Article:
Parental resilience and psychological distress in the neonatal intensive care unit
Journal of perinatology : official journal of the California Perinatal Association
OBJECTIVE: To evaluate the associations between parental resilience and psychological distress during the neonatal intensive care unit (NICU) hospitalization. STUDY DESIGN: Observational cohort study of parents of preterm infants (n = 45) admitted to a NICU between December 2017-October 2019. Data on resilience and psychological distress were collected using validated scales. Regression analysis was used to evaluate associations. RESULT: One-third of NICU parents screened positive for depression or anxiety. There were no identified sociodemographic factors or parental engagement activities associated with resilience. Parents with higher resilience had lower scores on depression and anxiety screens. However, resilience alone was not a predictor for a positive depression or anxiety screen (aOR 0.93, CI 0.86-1.00; aOR 0.95, CI 0.89-1.02, respectively). CONCLUSION: Resilience may be associated with lower scores on depression and anxiety screens but is not an independent predictor for a positive screen during the early NICU hospitalization.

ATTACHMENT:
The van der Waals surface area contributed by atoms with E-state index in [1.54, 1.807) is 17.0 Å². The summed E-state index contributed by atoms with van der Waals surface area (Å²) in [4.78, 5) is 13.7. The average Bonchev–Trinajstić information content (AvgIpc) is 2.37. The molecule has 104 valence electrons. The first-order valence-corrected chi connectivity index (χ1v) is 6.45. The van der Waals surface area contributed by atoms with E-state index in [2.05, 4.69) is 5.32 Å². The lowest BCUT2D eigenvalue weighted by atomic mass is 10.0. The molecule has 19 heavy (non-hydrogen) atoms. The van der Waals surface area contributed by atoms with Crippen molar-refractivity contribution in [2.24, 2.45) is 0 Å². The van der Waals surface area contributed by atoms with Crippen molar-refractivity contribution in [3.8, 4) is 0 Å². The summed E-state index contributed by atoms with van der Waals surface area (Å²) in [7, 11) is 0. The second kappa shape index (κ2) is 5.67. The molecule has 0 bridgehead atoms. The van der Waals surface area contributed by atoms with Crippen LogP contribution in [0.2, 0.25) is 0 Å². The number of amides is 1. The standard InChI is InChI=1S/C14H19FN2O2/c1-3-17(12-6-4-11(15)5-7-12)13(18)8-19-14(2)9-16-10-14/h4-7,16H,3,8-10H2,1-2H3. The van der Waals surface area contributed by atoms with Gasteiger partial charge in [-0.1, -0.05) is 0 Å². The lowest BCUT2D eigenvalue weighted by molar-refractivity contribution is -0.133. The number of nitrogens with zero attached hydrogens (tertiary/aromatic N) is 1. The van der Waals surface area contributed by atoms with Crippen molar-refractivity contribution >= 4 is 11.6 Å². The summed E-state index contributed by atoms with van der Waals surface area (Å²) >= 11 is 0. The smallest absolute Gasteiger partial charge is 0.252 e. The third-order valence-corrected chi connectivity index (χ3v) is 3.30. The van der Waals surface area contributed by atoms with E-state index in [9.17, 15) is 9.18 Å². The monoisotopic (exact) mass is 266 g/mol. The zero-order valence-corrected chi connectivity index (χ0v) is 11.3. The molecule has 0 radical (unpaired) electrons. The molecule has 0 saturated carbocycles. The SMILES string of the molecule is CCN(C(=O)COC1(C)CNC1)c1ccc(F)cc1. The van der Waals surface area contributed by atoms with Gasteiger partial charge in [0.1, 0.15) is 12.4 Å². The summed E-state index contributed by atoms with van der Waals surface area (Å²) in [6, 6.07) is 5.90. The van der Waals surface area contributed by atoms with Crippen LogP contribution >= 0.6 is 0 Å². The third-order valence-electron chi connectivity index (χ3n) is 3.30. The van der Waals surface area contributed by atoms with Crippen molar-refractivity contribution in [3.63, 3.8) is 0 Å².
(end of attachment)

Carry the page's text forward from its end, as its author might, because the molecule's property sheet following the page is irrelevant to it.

Okito, Ololade; Yui, Yvonne; Wallace, Lisa; Knapp, Kelsi; Streisand, Randi; Tully, Carrie; Fratantoni, Karen; and Soghier, Lamia, "Parental resilience and psychological distress in the neonatal intensive care unit" (2022). GW Authored Works. Paper 1521.